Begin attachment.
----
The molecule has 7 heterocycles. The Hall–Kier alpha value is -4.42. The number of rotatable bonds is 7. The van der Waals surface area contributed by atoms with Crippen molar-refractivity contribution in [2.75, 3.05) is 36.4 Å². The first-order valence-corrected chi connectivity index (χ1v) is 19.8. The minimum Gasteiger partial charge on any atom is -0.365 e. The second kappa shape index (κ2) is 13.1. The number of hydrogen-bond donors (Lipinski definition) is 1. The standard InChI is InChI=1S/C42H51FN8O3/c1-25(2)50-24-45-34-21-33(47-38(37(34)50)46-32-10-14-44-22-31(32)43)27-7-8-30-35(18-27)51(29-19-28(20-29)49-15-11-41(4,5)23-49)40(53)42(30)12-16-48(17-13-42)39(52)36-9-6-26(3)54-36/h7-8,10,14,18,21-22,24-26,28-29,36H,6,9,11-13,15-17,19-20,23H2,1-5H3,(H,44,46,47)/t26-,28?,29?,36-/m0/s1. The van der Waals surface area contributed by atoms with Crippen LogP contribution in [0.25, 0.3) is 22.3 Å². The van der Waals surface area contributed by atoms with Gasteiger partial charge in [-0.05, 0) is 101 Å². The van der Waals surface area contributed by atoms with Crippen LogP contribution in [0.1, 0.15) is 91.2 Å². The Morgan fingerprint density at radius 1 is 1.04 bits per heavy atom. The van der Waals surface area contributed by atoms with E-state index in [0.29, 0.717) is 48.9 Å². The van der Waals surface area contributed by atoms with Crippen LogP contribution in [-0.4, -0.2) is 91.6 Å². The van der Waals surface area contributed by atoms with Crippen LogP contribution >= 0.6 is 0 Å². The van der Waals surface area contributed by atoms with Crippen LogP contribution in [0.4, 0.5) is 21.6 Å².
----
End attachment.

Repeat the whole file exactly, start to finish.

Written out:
The molecule has 7 heterocycles. The Hall–Kier alpha value is -4.42. The number of rotatable bonds is 7. The van der Waals surface area contributed by atoms with Crippen molar-refractivity contribution in [2.75, 3.05) is 36.4 Å². The first-order valence-corrected chi connectivity index (χ1v) is 19.8. The minimum Gasteiger partial charge on any atom is -0.365 e. The second kappa shape index (κ2) is 13.1. The number of hydrogen-bond donors (Lipinski definition) is 1. The standard InChI is InChI=1S/C42H51FN8O3/c1-25(2)50-24-45-34-21-33(47-38(37(34)50)46-32-10-14-44-22-31(32)43)27-7-8-30-35(18-27)51(29-19-28(20-29)49-15-11-41(4,5)23-49)40(53)42(30)12-16-48(17-13-42)39(52)36-9-6-26(3)54-36/h7-8,10,14,18,21-22,24-26,28-29,36H,6,9,11-13,15-17,19-20,23H2,1-5H3,(H,44,46,47)/t26-,28?,29?,36-/m0/s1. The van der Waals surface area contributed by atoms with Crippen LogP contribution in [0.25, 0.3) is 22.3 Å². The van der Waals surface area contributed by atoms with Gasteiger partial charge in [-0.05, 0) is 101 Å². The van der Waals surface area contributed by atoms with Crippen LogP contribution in [0.1, 0.15) is 91.2 Å². The Morgan fingerprint density at radius 1 is 1.04 bits per heavy atom. The van der Waals surface area contributed by atoms with E-state index in [0.29, 0.717) is 48.9 Å². The van der Waals surface area contributed by atoms with Crippen LogP contribution in [-0.4, -0.2) is 91.6 Å². The van der Waals surface area contributed by atoms with Crippen LogP contribution >= 0.6 is 0 Å². The van der Waals surface area contributed by atoms with Crippen LogP contribution in [0.4, 0.5) is 21.6 Å².